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The emotional part of my brain and the logical, science-loving part of my brain had two very different reactions to Invisible Women: Data Bias in a World Designed for Men by Caroline Criado Perez.
The logical part of my brain appreciated the book for its attention to detail, crisp and straight-to-the-point exploration of data (existing and missing), and how the data we do and don’t have is often misused, commonly to the detriment of women’s health and safety.
Meanwhile, the emotional part of my brain responded to this book with a series of furious and frustrated screams, white-knuckled tight fists, exasperated sighs, and exhausted eye rolls.
This book is truly aggravating. It’s actually a miracle that women continue to exist at all, considering how many towns, workplaces, medications, vehicles, safety measures, and living situations are built for the lives of men and men alone, completely ignoring the needs and requirements of women. Invisible Women explores different aspects of the lives of women and dives deep into why various things are designed the way they are and the many ways women are treated as less than.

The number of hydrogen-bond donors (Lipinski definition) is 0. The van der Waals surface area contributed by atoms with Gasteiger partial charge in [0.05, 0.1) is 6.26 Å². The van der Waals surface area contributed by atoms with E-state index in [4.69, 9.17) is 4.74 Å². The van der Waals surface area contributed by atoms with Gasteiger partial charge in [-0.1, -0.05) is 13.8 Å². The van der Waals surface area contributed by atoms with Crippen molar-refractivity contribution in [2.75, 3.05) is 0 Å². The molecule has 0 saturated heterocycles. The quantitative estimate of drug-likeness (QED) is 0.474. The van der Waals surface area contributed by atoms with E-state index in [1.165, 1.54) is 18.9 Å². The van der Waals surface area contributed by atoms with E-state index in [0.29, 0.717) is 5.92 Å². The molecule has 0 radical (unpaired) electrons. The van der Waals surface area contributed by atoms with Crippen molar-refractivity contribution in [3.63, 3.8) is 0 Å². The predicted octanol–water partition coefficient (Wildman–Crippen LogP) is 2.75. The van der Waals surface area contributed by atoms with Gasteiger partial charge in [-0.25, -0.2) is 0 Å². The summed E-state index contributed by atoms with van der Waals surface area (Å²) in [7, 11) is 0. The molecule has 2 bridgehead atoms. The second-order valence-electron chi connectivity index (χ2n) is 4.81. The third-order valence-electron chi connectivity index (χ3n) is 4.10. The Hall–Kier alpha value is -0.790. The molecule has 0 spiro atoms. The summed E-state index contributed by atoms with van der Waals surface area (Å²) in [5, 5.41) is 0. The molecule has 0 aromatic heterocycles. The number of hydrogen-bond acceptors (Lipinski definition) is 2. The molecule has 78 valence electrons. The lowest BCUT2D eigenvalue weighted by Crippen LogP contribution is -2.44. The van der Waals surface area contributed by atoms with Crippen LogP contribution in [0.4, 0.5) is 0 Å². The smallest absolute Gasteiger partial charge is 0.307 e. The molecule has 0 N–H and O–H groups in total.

Women are not slightly smaller versions of men. Our bodies are different. Our lives are different. Women are not, as was once believed, the same as men except turned inside out. It’s one thing when life as a woman is inconvenient compared to that of a man, that’s frustrating enough. Many of these male-only designs not only inconvenience women, but they put women in danger.
This is a really, really, really great book for anyone interested in gender, statistics, sex differences, biology, and design, and for those who don’t mind getting a little angry about men being considered the default human.
Rating: 5/5 stars